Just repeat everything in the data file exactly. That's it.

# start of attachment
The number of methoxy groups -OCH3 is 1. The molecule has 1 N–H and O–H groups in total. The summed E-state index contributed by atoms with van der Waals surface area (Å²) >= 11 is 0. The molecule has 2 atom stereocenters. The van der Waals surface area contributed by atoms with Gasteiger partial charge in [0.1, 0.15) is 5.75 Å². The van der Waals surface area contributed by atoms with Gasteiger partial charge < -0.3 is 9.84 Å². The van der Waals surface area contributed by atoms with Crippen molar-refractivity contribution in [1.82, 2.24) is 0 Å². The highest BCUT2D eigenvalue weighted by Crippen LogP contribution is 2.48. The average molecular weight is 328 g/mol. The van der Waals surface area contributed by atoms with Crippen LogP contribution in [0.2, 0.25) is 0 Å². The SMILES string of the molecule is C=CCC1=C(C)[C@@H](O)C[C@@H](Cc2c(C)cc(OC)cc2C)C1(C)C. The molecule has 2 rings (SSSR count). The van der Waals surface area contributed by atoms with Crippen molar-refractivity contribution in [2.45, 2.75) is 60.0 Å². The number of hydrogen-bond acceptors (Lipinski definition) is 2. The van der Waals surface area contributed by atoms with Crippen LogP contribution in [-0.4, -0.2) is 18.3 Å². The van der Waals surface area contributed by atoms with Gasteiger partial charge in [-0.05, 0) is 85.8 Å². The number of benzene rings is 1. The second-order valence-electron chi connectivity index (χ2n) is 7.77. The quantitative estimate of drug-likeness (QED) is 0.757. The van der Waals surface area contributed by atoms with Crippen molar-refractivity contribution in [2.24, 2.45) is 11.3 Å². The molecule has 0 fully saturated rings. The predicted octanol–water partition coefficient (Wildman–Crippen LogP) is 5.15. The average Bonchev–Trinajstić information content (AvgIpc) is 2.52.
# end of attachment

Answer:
The number of methoxy groups -OCH3 is 1. The molecule has 1 N–H and O–H groups in total. The summed E-state index contributed by atoms with van der Waals surface area (Å²) >= 11 is 0. The molecule has 2 atom stereocenters. The van der Waals surface area contributed by atoms with Gasteiger partial charge in [0.1, 0.15) is 5.75 Å². The van der Waals surface area contributed by atoms with Gasteiger partial charge < -0.3 is 9.84 Å². The van der Waals surface area contributed by atoms with Crippen molar-refractivity contribution in [1.82, 2.24) is 0 Å². The highest BCUT2D eigenvalue weighted by Crippen LogP contribution is 2.48. The average molecular weight is 328 g/mol. The van der Waals surface area contributed by atoms with Crippen LogP contribution in [0.2, 0.25) is 0 Å². The SMILES string of the molecule is C=CCC1=C(C)[C@@H](O)C[C@@H](Cc2c(C)cc(OC)cc2C)C1(C)C. The molecule has 2 rings (SSSR count). The van der Waals surface area contributed by atoms with Crippen molar-refractivity contribution in [2.45, 2.75) is 60.0 Å². The number of hydrogen-bond acceptors (Lipinski definition) is 2. The van der Waals surface area contributed by atoms with Crippen LogP contribution in [-0.4, -0.2) is 18.3 Å². The van der Waals surface area contributed by atoms with Gasteiger partial charge in [-0.05, 0) is 85.8 Å². The number of benzene rings is 1. The second-order valence-electron chi connectivity index (χ2n) is 7.77. The quantitative estimate of drug-likeness (QED) is 0.757. The van der Waals surface area contributed by atoms with Crippen molar-refractivity contribution in [2.24, 2.45) is 11.3 Å². The molecule has 0 fully saturated rings. The predicted octanol–water partition coefficient (Wildman–Crippen LogP) is 5.15. The average Bonchev–Trinajstić information content (AvgIpc) is 2.52.